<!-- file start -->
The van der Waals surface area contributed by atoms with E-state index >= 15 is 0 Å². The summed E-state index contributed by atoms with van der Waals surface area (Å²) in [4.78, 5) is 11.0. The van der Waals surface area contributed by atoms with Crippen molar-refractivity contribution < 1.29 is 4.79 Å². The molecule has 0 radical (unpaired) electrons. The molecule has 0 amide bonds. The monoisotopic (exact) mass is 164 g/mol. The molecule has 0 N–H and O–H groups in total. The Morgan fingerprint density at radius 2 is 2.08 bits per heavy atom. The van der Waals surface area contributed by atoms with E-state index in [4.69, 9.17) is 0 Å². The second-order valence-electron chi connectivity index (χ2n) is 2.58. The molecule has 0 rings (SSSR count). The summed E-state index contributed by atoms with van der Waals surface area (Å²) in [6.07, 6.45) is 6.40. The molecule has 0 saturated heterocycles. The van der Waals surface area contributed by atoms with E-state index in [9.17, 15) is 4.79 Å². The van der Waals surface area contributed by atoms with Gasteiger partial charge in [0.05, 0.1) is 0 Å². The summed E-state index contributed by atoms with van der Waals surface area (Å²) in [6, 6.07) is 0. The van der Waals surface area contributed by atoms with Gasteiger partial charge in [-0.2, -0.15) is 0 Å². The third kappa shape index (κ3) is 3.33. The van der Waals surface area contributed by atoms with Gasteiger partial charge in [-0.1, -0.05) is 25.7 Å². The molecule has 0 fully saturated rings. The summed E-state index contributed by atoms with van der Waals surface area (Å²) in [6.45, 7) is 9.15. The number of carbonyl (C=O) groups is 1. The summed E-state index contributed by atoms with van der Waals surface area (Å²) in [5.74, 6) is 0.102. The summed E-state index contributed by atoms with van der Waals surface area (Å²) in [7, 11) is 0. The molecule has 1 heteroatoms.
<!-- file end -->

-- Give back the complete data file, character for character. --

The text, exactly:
The van der Waals surface area contributed by atoms with E-state index >= 15 is 0 Å². The summed E-state index contributed by atoms with van der Waals surface area (Å²) in [4.78, 5) is 11.0. The van der Waals surface area contributed by atoms with Crippen molar-refractivity contribution < 1.29 is 4.79 Å². The molecule has 0 radical (unpaired) electrons. The molecule has 0 amide bonds. The monoisotopic (exact) mass is 164 g/mol. The molecule has 0 N–H and O–H groups in total. The Morgan fingerprint density at radius 2 is 2.08 bits per heavy atom. The van der Waals surface area contributed by atoms with E-state index in [4.69, 9.17) is 0 Å². The second-order valence-electron chi connectivity index (χ2n) is 2.58. The molecule has 0 rings (SSSR count). The summed E-state index contributed by atoms with van der Waals surface area (Å²) in [6.07, 6.45) is 6.40. The molecule has 0 saturated heterocycles. The van der Waals surface area contributed by atoms with E-state index in [9.17, 15) is 4.79 Å². The van der Waals surface area contributed by atoms with Gasteiger partial charge in [0.05, 0.1) is 0 Å². The summed E-state index contributed by atoms with van der Waals surface area (Å²) in [6, 6.07) is 0. The van der Waals surface area contributed by atoms with Gasteiger partial charge in [-0.2, -0.15) is 0 Å². The third kappa shape index (κ3) is 3.33. The van der Waals surface area contributed by atoms with Gasteiger partial charge in [-0.1, -0.05) is 25.7 Å². The molecule has 0 fully saturated rings. The summed E-state index contributed by atoms with van der Waals surface area (Å²) in [6.45, 7) is 9.15. The number of carbonyl (C=O) groups is 1. The summed E-state index contributed by atoms with van der Waals surface area (Å²) in [5.74, 6) is 0.102. The summed E-state index contributed by atoms with van der Waals surface area (Å²) in [7, 11) is 0. The molecule has 1 heteroatoms.